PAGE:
Graham tops personal fundraising best in reelection bid

Graham tops personal fundraising best in reelection bid
© Greg Nash

Sen. Lindsey GrahamLindsey Olin GrahamPelosi warns Mnuchin to stop 'illegal' .3B cut to foreign aid Graham warns Trump on Taliban deal in Afghanistan: Learn from 'Obama's mistakes' Appropriators warn White House against clawing back foreign aid MORE (R-S.C.) raised more than $3 million over the past three months, his campaign said Monday, a personal record for the South Carolina Republican. 

The second-quarter fundraising haul leaves Graham with more than $6.4 million in cash on hand, according to his campaign. 

For Graham, the $3 million haul is a personal best, marking the most the senator has ever raised in a single quarter for his campaign. He set his previous record of $2.05 million in the first three months of the year.


“For our supporters to step up and give record-breaking amounts in back-to-back quarters shows they truly have Senator Graham’s back,” Scott Farmer, his campaign manager, said. “We are humbled and amazed at their incredible generosity.”

Graham will seek his fourth term in the Senate in 2020, but has already drawn a high-profile Democratic challenger, Jaime Harrison, a Democratic National Committee official and former chairman of the South Carolina Democratic Party.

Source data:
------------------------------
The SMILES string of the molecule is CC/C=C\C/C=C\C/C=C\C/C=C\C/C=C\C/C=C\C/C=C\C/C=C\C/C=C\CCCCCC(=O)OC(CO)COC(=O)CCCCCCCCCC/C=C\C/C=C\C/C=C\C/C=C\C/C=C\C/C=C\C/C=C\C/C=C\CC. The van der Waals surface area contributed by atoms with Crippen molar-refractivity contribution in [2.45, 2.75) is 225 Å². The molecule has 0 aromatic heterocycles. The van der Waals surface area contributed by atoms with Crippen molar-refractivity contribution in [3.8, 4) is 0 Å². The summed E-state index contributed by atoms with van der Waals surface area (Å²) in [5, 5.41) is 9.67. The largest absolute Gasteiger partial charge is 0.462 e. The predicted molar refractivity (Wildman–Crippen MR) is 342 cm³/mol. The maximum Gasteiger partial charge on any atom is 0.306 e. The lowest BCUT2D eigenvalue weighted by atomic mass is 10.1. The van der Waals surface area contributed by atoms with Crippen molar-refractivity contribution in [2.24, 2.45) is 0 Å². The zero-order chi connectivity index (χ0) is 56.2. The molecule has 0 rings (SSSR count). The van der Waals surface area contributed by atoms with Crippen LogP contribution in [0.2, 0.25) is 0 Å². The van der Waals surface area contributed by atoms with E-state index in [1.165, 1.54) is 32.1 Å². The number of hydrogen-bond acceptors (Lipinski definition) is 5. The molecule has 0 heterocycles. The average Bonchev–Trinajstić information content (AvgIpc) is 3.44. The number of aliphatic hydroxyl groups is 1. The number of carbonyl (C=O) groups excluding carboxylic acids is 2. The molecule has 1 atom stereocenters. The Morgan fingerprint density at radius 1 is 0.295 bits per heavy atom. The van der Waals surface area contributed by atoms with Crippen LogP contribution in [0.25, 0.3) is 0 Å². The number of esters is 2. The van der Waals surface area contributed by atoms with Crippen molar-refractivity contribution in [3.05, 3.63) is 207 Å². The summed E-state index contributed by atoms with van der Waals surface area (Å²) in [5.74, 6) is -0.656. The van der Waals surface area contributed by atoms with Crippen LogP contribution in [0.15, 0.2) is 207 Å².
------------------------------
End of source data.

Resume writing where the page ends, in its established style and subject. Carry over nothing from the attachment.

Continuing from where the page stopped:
Harrison announced earlier this month that he had raised $1.5 million in a little more than a month on the campaign trail. He launched his Senate bid in late May and the second-quarter fundraising period ended on June 30. 

Candidates for federal office have until midnight to report their second-quarter totals to the Federal Election Commission.

While Democrats are hoping to seize on Graham’s friendly posture toward President TrumpDonald John TrumpTrump pushes back on recent polling data, says internal numbers are 'strongest we've had so far' Illinois state lawmaker apologizes for photos depicting mock assassination of Trump Scaramucci assembling team of former Cabinet members to speak out against Trump MORE to make the case against his reelection, the three-term senator has an advantage in South Carolina, where voters haven’t elected a Democrat to the Senate in more than 20 years.

Trump won the state by roughly 14 points in 2016 and still remains overwhelmingly popular there, according to a tracking poll from Morning Consult. That could bode well for Graham in 2020, when Trump will also be on the ballot.